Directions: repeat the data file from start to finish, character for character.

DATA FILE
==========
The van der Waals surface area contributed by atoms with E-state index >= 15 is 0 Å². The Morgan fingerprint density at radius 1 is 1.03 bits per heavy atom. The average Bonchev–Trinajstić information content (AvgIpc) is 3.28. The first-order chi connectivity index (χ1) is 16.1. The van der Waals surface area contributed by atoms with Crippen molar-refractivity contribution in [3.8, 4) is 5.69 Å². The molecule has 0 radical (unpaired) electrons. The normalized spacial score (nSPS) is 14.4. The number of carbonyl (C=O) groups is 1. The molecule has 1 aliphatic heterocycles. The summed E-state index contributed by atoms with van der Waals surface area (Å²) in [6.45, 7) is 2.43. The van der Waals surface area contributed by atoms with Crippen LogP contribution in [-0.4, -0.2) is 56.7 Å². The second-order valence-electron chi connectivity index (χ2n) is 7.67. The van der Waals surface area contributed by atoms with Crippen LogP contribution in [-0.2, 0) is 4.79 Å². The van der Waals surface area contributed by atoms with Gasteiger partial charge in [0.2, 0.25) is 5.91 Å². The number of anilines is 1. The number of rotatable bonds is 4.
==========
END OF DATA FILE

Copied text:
The van der Waals surface area contributed by atoms with E-state index >= 15 is 0 Å². The Morgan fingerprint density at radius 1 is 1.03 bits per heavy atom. The average Bonchev–Trinajstić information content (AvgIpc) is 3.28. The first-order chi connectivity index (χ1) is 16.1. The van der Waals surface area contributed by atoms with Crippen molar-refractivity contribution in [3.8, 4) is 5.69 Å². The molecule has 0 radical (unpaired) electrons. The normalized spacial score (nSPS) is 14.4. The number of carbonyl (C=O) groups is 1. The molecule has 1 aliphatic heterocycles. The summed E-state index contributed by atoms with van der Waals surface area (Å²) in [6.45, 7) is 2.43. The van der Waals surface area contributed by atoms with Crippen LogP contribution in [-0.4, -0.2) is 56.7 Å². The second-order valence-electron chi connectivity index (χ2n) is 7.67. The van der Waals surface area contributed by atoms with Crippen LogP contribution in [-0.2, 0) is 4.79 Å². The van der Waals surface area contributed by atoms with Gasteiger partial charge in [0.2, 0.25) is 5.91 Å². The number of anilines is 1. The number of rotatable bonds is 4.